Queen Victoria was the first sovereign to take up residence in July 1837, just three weeks after she became Queen, and in June 1838 she was the first British monarch to leave from Buckingham Palace for a Coronation. During the reign of Queen Victoria the Palace was rebuilt to make a more comfortable home for the Queen, her husband and their many children.

Windsor Castle

Windsor Castle is an official residence of The Queen, the oldest and the largest occupied castle in the world. A Royal home and fortress for over 900 years, the Castle remains a working palace today.

The Queen uses the Castle both as a private home, where she usually spends the weekend, and as a Royal residence at which she undertakes certain formal duties.

Every year The Queen takes up official residence in Windsor Castle for a month over Easter (March-April), known as Easter Court. During that time The Queen hosts occasional 'dine and sleeps' events for guests, including politicians and public figures.

The Queen is also in residence for a week in June, when she attends the service of the Order of the Garter and the Royal Ascot race meeting.

Windsor Castle is often used by The Queen to host State Visits from overseas monarchs and presidents.

Windsor Castle is also a busy visitor attraction. Many parts of the Castle are open to the public.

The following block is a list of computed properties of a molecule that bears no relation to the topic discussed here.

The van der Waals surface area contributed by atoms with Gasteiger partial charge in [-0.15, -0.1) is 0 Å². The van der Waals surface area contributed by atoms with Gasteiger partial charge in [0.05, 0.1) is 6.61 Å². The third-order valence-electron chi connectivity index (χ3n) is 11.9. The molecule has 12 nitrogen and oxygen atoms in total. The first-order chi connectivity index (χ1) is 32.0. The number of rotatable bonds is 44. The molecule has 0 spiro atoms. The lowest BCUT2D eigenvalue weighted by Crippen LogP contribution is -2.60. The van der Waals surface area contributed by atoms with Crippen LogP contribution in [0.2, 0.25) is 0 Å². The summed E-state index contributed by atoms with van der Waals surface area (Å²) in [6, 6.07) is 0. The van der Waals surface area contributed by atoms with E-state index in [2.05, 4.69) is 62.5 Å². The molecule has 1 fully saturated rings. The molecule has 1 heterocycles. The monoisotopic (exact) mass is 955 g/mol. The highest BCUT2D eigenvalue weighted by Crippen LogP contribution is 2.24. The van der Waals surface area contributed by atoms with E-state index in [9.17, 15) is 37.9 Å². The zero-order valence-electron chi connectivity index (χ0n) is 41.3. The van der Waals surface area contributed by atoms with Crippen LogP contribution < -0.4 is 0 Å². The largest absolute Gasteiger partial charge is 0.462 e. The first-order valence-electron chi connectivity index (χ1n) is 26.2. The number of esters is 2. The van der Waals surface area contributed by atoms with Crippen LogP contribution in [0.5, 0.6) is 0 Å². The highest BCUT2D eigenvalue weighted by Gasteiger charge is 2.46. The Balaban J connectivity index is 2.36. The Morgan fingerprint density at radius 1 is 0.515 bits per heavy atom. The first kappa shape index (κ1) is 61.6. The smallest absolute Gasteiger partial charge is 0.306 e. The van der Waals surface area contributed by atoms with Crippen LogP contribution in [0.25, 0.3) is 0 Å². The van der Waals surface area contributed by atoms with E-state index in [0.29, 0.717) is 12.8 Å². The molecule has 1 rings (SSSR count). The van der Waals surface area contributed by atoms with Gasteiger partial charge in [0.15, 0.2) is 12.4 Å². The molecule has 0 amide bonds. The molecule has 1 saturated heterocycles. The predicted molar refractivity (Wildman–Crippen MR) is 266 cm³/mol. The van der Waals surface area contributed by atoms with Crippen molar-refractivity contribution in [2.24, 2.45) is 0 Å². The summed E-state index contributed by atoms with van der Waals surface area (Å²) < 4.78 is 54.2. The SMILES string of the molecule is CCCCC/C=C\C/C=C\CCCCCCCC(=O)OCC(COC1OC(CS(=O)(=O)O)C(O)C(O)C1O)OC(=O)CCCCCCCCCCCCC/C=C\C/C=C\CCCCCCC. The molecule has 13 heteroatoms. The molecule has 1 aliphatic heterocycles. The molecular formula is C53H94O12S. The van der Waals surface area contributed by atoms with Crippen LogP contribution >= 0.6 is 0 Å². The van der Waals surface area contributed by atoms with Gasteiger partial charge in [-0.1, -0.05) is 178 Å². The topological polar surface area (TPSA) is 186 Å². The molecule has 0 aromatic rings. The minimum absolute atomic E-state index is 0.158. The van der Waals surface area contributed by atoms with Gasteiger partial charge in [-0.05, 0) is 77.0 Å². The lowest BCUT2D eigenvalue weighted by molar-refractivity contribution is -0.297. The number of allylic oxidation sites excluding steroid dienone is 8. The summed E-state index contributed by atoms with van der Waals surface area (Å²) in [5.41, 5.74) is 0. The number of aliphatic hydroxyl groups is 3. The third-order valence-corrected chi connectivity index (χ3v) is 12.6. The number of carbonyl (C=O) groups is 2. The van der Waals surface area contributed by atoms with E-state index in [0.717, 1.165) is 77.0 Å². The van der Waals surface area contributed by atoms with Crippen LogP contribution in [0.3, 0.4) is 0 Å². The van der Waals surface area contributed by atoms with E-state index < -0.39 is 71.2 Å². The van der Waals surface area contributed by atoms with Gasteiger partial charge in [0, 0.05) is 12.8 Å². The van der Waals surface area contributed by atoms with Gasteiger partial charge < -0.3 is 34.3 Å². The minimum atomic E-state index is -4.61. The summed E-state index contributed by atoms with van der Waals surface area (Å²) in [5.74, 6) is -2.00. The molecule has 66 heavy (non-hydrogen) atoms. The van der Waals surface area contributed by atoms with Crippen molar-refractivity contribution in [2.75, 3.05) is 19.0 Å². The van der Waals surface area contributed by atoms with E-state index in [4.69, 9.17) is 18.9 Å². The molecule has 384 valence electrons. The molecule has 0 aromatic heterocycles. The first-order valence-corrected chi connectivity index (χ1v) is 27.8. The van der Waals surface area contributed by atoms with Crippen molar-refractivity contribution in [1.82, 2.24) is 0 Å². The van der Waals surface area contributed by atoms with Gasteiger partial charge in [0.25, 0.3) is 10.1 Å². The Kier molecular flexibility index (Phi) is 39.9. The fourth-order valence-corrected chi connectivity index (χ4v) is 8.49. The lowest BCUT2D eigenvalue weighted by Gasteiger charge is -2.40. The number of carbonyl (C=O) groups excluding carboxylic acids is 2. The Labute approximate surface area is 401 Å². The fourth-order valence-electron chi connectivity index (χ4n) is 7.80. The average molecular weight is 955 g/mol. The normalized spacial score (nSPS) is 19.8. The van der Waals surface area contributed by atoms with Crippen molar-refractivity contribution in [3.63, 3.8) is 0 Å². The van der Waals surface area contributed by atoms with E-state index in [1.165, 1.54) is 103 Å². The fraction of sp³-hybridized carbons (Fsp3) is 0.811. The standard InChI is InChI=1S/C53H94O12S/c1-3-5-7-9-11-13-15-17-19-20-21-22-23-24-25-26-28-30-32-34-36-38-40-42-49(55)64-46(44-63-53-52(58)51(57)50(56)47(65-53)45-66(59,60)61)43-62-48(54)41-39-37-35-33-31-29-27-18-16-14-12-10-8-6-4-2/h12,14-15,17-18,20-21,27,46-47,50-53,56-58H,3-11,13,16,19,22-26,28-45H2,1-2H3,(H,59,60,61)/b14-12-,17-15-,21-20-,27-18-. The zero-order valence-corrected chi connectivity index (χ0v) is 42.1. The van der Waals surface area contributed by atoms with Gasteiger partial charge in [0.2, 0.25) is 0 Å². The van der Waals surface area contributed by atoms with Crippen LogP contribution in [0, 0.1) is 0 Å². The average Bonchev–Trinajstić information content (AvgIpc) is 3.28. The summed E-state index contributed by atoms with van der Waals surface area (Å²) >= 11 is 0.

William the Conqueror built the castle in 1080 and it has remained a royal palace and fortress for over 900 years.

Ten British monarchs lie buried in the castles chapel, including the present Queens father, George VI.

Also, the Royal family took the name of the castle as their surname.


Palace of Holyroodhouse


Founded as a monastery in 1128, the Palace of Holyroodhouse in Edinburgh is The Queen's official residence in Scotland.

In 1501 James IV of Scotland cleared the ground close to the Abbey and built a Palace for himself and his bride. Later kings and queens rebuilt and enlarged the castle.


Each year, The Queen and The Duke of Edinburgh entertain around 8,000 guests from all walks of Scottish life during Holyrood week, which usually runs from the end of June to the beginning of July.


While watching the presentation, the pupils complete the table (without the last line).


Name of the castle/palace      
How long has it been used as a royal residence?      
When does the Queen stay there?      
Special features      


Name of the castle/palace Buckingham Palace Windsor Castle Palace of Holyroodhouse
Location London Windsor Edinburgh
How long has it been used as a royal residence? Since 1837 Since 11th centuary Since 16th century
When does the Queen stay there? Most of the year except for the summer, weekends, January, March-April Most weekends, a month over Easter, a week in June A week at the end of June-beginning of July.
Special features The monarchs headquaters Burial place of many monarchs, gave its name to the Royal Family Here the Queen honours the outstanding people of Scotland


3) Questions to check what pupils remember about the royal residences.

Which is the oldest royal residence? Which is the biggest one? Where does the Queen spend most/least of her time?

Which, do you think, is the most beautiful?

Matching (pictures of the residences and their names).


4) Talk about the place you liked most using the table. Why do you like this place most?

Date: 2016-03-03; view: 1258